WASHINGTON -- President Barack Obama has announced a dramatic reversal in the drawdown of U.S. forces serving in Afghanistan, citing growing concerns about a Taliban resurgence and persistent doubts about Afghan forces' fighting ability.
The U.S. president said on October 15 the United States would maintain its current force of 9,800 troops in Afghanistan through most of 2016, then draw down to 5,500 troops in 2017.
He said their mission would remain the same -- to train Afghan security forces and to support Afghan-led counterterrorism operations -- and that the policy shift was made after consultations with his advisers and with the government of Afghan President Ashraf Ghani.
"The decision is not disappointing," he said. "My goal is to make sure that we give the opportunity for Afghans to succeed and to make sure we are meeting our core goals."
Obama, whose term ends in January 2017, had pledged throughout his administration to bring an end to U.S. military operations in both Afghanistan and in Iraq, but circumstances in both countries have vexed those efforts.
His previous policy in Afghanistan had called for bringing most U.S. soldiers home by the time he left office, leaving only a small military presence at the embassy in Kabul. Currently, there are about 17,000 foreign troops in Afghanistan, including both U.S. and NATO forces.
"It's not the first time that adjustments been made. It probably won't be the last," he said.
"Maintaining our current posture through most of next year, rather than a more rapid drawdown, will allow us to sustain our efforts to train and assist Afghan forces as they grow stronger, not only during this fighting season, but into the next one," he said.
He said troops still in Afghanistan after 2016 would be stationed in military bases at Bagram north of Kabul, at Jalalabad in the east of the country, and near Kandahar in the south.
The announcement comes as the Taliban has shown newfound fighting capacity and the presence of Islamic State militants in Afghanistan has raised further concerns.
In late September, Taliban fighters briefly took over the northern city of Kunduz in a surprise lightning assault on the provincial capital.
The capture of the city prompted the United States to launch air strikes to assist Afghan forces, but one U.S. strike hit a hospital run by Doctors Without Borders, killing 24 people.
That air strike was labeled a mistake by the top U.S. military commander in Afghanistan, General John Campbell, and sparked calls for a war crimes investigation.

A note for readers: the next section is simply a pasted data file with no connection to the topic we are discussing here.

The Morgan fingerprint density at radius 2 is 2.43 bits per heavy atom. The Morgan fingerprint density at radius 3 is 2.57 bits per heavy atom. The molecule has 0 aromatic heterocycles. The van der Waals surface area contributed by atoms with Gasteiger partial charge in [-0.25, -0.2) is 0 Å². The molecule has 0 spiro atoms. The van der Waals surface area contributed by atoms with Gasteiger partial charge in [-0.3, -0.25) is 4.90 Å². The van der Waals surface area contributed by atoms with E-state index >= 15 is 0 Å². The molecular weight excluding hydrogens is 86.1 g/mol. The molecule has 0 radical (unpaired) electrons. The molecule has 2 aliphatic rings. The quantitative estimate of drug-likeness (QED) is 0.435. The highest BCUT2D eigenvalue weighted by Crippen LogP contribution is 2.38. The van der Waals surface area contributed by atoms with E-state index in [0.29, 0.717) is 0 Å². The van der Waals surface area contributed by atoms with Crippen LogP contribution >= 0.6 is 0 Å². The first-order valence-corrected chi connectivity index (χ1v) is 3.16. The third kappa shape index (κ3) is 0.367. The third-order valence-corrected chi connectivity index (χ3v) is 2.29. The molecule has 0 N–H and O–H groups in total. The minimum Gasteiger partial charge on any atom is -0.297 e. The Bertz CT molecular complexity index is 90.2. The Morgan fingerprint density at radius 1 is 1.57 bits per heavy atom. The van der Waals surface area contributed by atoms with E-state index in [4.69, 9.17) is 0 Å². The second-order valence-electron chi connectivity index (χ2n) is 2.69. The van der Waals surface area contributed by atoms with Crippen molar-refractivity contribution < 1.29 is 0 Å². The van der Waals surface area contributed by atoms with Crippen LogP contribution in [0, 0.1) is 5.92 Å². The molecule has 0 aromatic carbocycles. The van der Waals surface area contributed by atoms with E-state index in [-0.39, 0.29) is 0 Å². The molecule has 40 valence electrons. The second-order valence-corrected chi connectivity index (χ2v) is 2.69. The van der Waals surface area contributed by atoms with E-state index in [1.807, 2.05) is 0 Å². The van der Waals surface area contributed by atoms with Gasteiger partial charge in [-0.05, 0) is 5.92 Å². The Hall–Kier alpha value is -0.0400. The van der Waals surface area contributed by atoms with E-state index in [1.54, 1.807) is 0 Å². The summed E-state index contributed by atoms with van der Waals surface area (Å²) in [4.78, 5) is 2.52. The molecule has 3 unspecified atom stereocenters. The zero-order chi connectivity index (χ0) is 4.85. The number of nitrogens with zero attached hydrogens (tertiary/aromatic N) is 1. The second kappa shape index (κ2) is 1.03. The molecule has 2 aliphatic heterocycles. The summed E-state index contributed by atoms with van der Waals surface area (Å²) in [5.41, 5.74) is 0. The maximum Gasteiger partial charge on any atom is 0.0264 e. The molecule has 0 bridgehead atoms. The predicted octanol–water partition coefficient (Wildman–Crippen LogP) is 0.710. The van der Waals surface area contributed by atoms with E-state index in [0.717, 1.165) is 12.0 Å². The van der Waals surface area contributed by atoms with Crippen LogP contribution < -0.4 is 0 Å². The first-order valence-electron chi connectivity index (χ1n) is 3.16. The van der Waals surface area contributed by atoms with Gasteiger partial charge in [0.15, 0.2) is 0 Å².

U.S. officials have hinted at a policy change for weeks, amid arguments by some U.S. military leaders that a drawdown of the current U.S. force during 2016 would be too severe.
Others said Washington needed to provide more military assistance to help Afghanistan fight off a revived militant threat.
Last week, Campbell said he presented Obama with a range of options for keeping more troops in Afghanistan based on his view of what it would take to sustain the Afghan National Army and minimize the chances of losing ground to insurgents.
In his remarks, Obama alluded to the fact that U.S. forces had been fighting in Afghanistan for 14 years, and that Americans were leery of open-ended combat operations involving U.S. troops around the globe.
"I do not support the idea of endless war," Obama said. "And I have repeatedly argued against marching into open-ended military conflicts that do not serve our core security interests."
"Yet given what's at stake in Afghanistan, and the opportunity for a stable and committed ally that can partner with us in preventing the emergence of future threats, and the fact that we have an international coalition, I am firmly convinced that we should make this extra effort," he said.
Speaking to reporters after Obama spoke, White House advisers explained the reversal in part by noting the difficulties that Washington had in working with Ghani's predecessor, Hamid Karzai.
"That really is a function of having a capable and willing partner who has invited us in. That was not the case [previously]. We didn't have the national unity government formed, we didn't have the bilateral security agreement," said Lisa Monaco, the White House homeland security adviser.
U.S. Defense Secretary Ash Carter said on October 14 that announcements of a drawdown during 2016 "is self-defeating."
"We're not. We can't. And to do so would not be to take advantage of the success we've had to date," he said.
Last week, during a meeting of NATO defense ministers, Carter urged allies to remain flexible on the issue of troop levels in Afghanistan.
NATO Secretary-General Jens Stoltenberg said the size of the force should be based on security conditions rather than a fixed timeline.
The U.S.-led coalition in Afghanistan formally ended its combat mission at the end of 2014 following 13 years of war. Afghan troops have since been in charge of the nation's security, with support from U.S. and NATO troops.
But Afghan troops have struggled to suppress attacks by Taliban, Al-Qaeda militants, and fighters loyal to the Islamic State group.
The capture of Kunduz by militants highlighted serious deficiencies within Afghanistan's own security forces.
U.S. officials told reporters ahead of Obama's statement that the discussions on extending the troop presence began during Afghan President Ashraf Ghani's visit to Washington in March.